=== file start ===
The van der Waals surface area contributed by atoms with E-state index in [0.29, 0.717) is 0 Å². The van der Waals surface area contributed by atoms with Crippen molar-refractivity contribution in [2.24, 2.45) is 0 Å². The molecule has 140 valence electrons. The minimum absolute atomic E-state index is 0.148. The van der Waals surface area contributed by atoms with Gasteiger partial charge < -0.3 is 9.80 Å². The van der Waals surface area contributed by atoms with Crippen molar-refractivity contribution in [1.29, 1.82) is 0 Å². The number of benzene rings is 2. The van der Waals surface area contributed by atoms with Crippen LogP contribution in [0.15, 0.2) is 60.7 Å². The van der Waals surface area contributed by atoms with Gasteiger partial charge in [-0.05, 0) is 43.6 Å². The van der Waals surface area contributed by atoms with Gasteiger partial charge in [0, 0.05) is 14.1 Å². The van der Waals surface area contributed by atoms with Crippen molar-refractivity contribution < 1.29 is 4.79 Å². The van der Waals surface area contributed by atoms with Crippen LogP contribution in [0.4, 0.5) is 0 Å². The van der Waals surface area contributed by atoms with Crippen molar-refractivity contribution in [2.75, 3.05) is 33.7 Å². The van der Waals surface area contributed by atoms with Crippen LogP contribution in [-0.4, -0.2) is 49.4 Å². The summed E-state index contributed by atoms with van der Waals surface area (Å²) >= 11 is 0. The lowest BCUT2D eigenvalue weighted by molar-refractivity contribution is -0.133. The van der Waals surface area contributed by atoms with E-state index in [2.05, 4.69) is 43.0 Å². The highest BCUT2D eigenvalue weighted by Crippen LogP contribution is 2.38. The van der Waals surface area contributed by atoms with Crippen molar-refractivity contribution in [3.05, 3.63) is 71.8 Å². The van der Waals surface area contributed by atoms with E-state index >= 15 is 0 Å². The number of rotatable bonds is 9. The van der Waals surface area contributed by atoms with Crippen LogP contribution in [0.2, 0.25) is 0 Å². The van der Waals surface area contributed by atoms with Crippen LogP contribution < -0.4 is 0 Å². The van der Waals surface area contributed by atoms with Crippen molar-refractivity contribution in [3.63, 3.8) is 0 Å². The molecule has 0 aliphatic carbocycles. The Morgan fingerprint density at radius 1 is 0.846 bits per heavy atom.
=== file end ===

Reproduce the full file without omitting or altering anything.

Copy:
The van der Waals surface area contributed by atoms with E-state index in [0.29, 0.717) is 0 Å². The van der Waals surface area contributed by atoms with Crippen molar-refractivity contribution in [2.24, 2.45) is 0 Å². The molecule has 140 valence electrons. The minimum absolute atomic E-state index is 0.148. The van der Waals surface area contributed by atoms with Gasteiger partial charge < -0.3 is 9.80 Å². The van der Waals surface area contributed by atoms with Crippen molar-refractivity contribution in [1.29, 1.82) is 0 Å². The number of benzene rings is 2. The van der Waals surface area contributed by atoms with Crippen LogP contribution in [0.15, 0.2) is 60.7 Å². The van der Waals surface area contributed by atoms with Gasteiger partial charge in [-0.05, 0) is 43.6 Å². The van der Waals surface area contributed by atoms with Gasteiger partial charge in [0, 0.05) is 14.1 Å². The van der Waals surface area contributed by atoms with Crippen molar-refractivity contribution < 1.29 is 4.79 Å². The van der Waals surface area contributed by atoms with Crippen LogP contribution in [0.4, 0.5) is 0 Å². The van der Waals surface area contributed by atoms with Crippen molar-refractivity contribution in [2.75, 3.05) is 33.7 Å². The van der Waals surface area contributed by atoms with Crippen LogP contribution in [-0.4, -0.2) is 49.4 Å². The summed E-state index contributed by atoms with van der Waals surface area (Å²) >= 11 is 0. The lowest BCUT2D eigenvalue weighted by molar-refractivity contribution is -0.133. The van der Waals surface area contributed by atoms with E-state index in [2.05, 4.69) is 43.0 Å². The highest BCUT2D eigenvalue weighted by Crippen LogP contribution is 2.38. The van der Waals surface area contributed by atoms with Crippen molar-refractivity contribution in [3.05, 3.63) is 71.8 Å². The van der Waals surface area contributed by atoms with E-state index >= 15 is 0 Å². The number of rotatable bonds is 9. The van der Waals surface area contributed by atoms with Crippen LogP contribution in [0.2, 0.25) is 0 Å². The van der Waals surface area contributed by atoms with Crippen LogP contribution < -0.4 is 0 Å². The van der Waals surface area contributed by atoms with Crippen molar-refractivity contribution in [3.63, 3.8) is 0 Å². The molecule has 0 aliphatic carbocycles. The Morgan fingerprint density at radius 1 is 0.846 bits per heavy atom.